No, not oil-eating bacteria, not bio-engineered fungal threads, not booms and boats and an army of cleanup workers.


First off: Do they think that no one in Louisiana is praying about it?

Do they think that it will help? How about thanking the people actually out there cleaning things up and trying to save the Gulf?

I suppose if the oil well seals itself in the next few days, I will eat my words.

Content Check

Sylvia Browne, on the Montel Williams Show, (truly a great source of blogging material) has claimed a track record – in criminal cases – of nearly 90%. Ninety percent.

Not that anyone should take Sylvia Browne on her word. Just ask the good folks over at The CSI (no, not the TV show), who use the chucklingly low-tech method of checking up on Sylvia via Lexis-Nexis to discover that, in the 115 available readings, she was right exactly zero times.

Zero. Now, sure, some of the cases remained unsolved – but if Browne had given the police correct, indisputable, good evidence (as she is often paid for with Police Department budgets, or from the pocketbooks of distraught families), then – surely – someone would have been able to catch the perpetrators?

In every single case where the crime WAS solved, Browne was wrong.

I’d imagine that Browne’s success rate is pretty typical of the Psychics/Intuitives/Mediums who try and “help” beleaugered police departments. If you happen to be in law enforcement, and your department has taken help from the supernatural, please us here at the Jackson Skeptical Society know. We’d love to hear how it all happened.

Have you ever wondered why people stick to superstitions? In the case of positive superstitions (i.e; what you need to succeed at a task, rather than what you need to avoid bad luck – that would be a negative superstition) – it seems to make people more confident, driven, and effective if they think they’ve got luck on their side. I’m always a bit wary of using psychological test results in the uncontrolled and chaotic domain that is real life, but Ben Goldacre points out the mechanism and results of the study here, and it’s quite interesting to watch this self-fulfilling prophecy in action.

What I’d like to see, however, is if negative superstitions can cripple otherwise competent performances, if those people who believe themselves to be down on their luck and in bad cosmic karma are underperforming.

Ah well. Until next time, when I’ll discuss the rather silly beliefs of Prince Charles. Until then, you’ll have to be content with Christopher Hitchens and a rather amusing rundown of the man who will be king, and his recent comments on Galileo and Gaia.

Jackson Comic-Con 2010

Hello, long-ignored readers. I’m sorry for ignoring you all for so long. Really, I am.

Anyway, on to business!

The Jackson Mississippi Southern Fried Comic Con of 2010 is right around the corner. This years’ event is oh-so-worthy of attention from all you locals for a few reasons:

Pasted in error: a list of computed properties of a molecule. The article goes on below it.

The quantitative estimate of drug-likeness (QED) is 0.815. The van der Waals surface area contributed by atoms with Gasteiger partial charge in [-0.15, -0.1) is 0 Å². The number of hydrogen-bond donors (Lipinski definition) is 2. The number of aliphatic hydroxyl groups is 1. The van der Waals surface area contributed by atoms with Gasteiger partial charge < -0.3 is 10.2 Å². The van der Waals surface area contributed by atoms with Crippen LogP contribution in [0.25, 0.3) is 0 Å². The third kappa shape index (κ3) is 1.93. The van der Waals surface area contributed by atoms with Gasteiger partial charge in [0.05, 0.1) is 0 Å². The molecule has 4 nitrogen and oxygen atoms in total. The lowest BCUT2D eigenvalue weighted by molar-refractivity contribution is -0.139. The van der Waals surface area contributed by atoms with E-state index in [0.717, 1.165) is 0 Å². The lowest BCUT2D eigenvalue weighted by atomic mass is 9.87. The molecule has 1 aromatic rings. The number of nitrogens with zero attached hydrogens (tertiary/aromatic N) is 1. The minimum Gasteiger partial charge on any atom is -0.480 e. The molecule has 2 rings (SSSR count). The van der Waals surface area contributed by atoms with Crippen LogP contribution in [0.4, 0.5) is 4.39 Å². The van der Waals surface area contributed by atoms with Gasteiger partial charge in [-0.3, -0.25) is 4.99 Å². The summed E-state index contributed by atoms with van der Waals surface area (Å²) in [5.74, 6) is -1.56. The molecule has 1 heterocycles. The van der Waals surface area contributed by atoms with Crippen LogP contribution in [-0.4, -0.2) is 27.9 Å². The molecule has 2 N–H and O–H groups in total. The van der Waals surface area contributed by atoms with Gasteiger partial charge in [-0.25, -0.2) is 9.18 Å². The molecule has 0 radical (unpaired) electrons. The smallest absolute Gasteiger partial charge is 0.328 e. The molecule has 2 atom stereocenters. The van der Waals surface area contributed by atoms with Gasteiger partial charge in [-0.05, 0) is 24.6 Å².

1: It’s geek city. I know we’re not all into that sort of thing, but judging from some of the Skeptics in the Pub conversations, we’ll fit right in. Or maybe you just like gawking at people in Stormtrooper outfits. I fit into both categories.
2: last year was a lot of fun. This year seems like it’s going to follow in that trajectory.
3: The Jackson Skeptical Society has a panel discussion! Yes, we do!

One whole hour (and maybe more!) – the overarcing topic: The Science of Science Fiction. Presenting Yours Truly, discussing the inevitable Ewok Apocalypse from the end of Return of the Jedi.

If this happens in the sky above you, it is a bad thing.

Dr. Patrick Hopkins of Millsaps College discussing Star Trek style teleportation.

This is how we are arriving for that part of the talk.

Physics Instructor Josh Winter from Mississippi State University will discuss 2012 and the Hijacking of Science by Psuedoscience.

Not pictured: Reality.

Local author/blogger and editor Tom Head will be presenting the realities and unrealities of extraterrestrial life.

Hint: They won't look like this.

And Scott Crawford, Science Officer of the local Star Trek group, the USS Haise, will regale us with findings about the potential for the future of warp speed, and what it would require.



The individual talks won’t take toooo long, I know mine will only be a few minutes (in which you’ll hopefully get to see a picture of an Ewok on fire, but – no promises) and I’m expecting us to be done with our talking in about an hour.

Then, the fun part begins! You’ll get to ask questions, point out what you think we got wrong, and belittle us for not understanding the difference between hypermatter and duracrete in the Death Star.

The Comic Con has a Facebook Page, and a small website.

The brief on when and where:

Cabot Lodge Millsaps.

When: Ten AM to six PM. June 26th and 27th

Our panel will be in the afternoon, I’ll know exactly what time soon enough!

Preach to the Choir?

“You’re only preaching to the converted.”

That’s a “meh” argument I hear all the time – and I’m sure you do too. I never thought it was particularly valid – for reasons that were, at best, nebulous. Here, however, I find them given beautiful form:

Rainbows. That’s Why.

I was wondering why magazines full of superstition sell better than, say, the Skeptical Inquirer. It’s got to be the rainbows.

Woo-masters get the ability to shoot deep brain rainbow lasers

Oil on the Water

The Incoming Gusher

The Incoming Gusher

I’m sure you’ve all heard about this by now, but if you’re interested in volunteering to go clean things up or help in some manner; here’s a few places you can get some information:

Oil Spill Volunteers shows you how to sign up for volunteer clean-up training, as well.
Cleaning off oily birds is a bit cliched, but necessary.
The City of Biloxi is trying to organize a response.
And they need volunteers.

Thanks to Mississippi Atheists for the heads up on volunteering processes.

More to come, of course.